Another go-round with the recent format … rushed to press so we can get to chewing on the deadline deals.
This post is for voting and discussion in the 66th round of balloting for the Circle of Greats (COG). This round adds to the ballot those players born in 1918, a group that includes some guys who were pretty good at baseball. Rules and lists are after the jump. Read the rest of this entry
The most important single figure in American sports history was also one of the greatest ever at playing the game of baseball. “Faster than you can say Jack Robinson” (a phrase dating back to the 18th century), Jackie Robinson becomes the 65th inductee into the High Heat Stats Circle of Greats. More on Robinson and the voting, after the jump. Read the rest of this entry
I’m sticking with this format for now — a division-based look at series featuring contenders. Once again, mixed matchups are classified by the better team or series winner; and as always, I gloss over my teams’ losses.
A divisional look at this week’s opening series, with mixed matchups classified by best team or who won the set.
A busy back-to-baseball weekend tightened four division races, while the others stood pat. All three NL quintets are tied, while three AL runners-up moved within two games of Seattle’s wild-card seat, and the cellar-dwelling Rays & Red Sox found some reasons to believe. A look at the series that were:
This post is for voting and discussion in the 65th round of balloting for the Circle of Greats (COG). This round completes the addition of those players born in 1919. Rules and lists are after the jump. Read the rest of this entry
Willie (“Stretch”) McCovey was elected to the Cooperstown Hall of Fame by the baseball writers in his first appearance on their ballot. It took McCovey a bit longer under our COG system, but in this his 27th round on the our ballot, Willie becomes the 64th inductee in the High Heat Stats Circle of Greats. More on McCovey and the voting, after the jump. Read the rest of this entry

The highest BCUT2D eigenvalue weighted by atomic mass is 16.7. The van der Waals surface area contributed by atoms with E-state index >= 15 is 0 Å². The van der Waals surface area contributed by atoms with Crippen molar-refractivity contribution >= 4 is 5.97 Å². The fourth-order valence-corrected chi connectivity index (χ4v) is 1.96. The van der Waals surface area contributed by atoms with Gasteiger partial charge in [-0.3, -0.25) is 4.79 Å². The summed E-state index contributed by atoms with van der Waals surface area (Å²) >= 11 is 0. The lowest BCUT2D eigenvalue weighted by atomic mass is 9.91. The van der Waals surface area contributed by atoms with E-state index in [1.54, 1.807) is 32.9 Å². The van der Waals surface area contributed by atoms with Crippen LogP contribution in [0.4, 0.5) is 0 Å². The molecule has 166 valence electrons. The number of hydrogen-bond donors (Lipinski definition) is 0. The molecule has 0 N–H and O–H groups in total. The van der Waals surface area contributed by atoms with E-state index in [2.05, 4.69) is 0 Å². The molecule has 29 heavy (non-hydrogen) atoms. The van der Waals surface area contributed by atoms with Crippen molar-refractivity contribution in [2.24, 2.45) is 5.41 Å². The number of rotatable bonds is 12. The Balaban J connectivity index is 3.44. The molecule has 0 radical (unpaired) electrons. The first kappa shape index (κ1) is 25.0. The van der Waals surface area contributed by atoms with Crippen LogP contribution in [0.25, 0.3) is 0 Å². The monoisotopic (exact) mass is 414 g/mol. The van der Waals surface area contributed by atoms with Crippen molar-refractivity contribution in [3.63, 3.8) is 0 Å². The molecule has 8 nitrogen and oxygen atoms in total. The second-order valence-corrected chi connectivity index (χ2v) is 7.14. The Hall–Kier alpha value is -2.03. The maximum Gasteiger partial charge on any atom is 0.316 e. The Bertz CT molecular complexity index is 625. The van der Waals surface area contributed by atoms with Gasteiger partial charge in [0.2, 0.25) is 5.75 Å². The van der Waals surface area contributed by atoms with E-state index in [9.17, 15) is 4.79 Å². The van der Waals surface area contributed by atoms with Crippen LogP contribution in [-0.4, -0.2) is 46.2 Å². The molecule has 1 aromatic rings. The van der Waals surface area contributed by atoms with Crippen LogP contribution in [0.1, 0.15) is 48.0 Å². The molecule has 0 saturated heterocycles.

Most of the first-half reviews that I saw made a point like this one:
“Pitchers continue to dominate. We enter the break with 21 qualified starters holding an ERA under 3.00 … Kershaw (11-2, 1.78 ERA), Adam Wainwright (12-4, 1.83) and Felix Hernandez (11-2, 2.12) highlight a season with many top pitching performers … Kershaw had a 15-strikeout no-hitter with no walks, perfect other than a fielding error behind him. Wainwright hasn’t allowed a run in nine of his 19 starts. Brilliance.”
The players in this quiz are mostly from yesteryear, with a couple of exceptions. What is the seasonal batting feat that distinguishes this group among players active since 1901?
Bonus: name the player who is on pace in 2014 to join this group.
Congratulations to John Autin, with some help from Richard Chester and others. They teamed up to identify the quiz players as those with seasons of 50 stolen bases and 25 doubles, with doubles at least as numerous as strikeouts. That combination of speed, contact hitting and a little pop has become very rare with only two such post-war seasons, though Jose Altuve is currently on pace to join this group if he can keep his doubles total level with his strikeouts. More after the jump.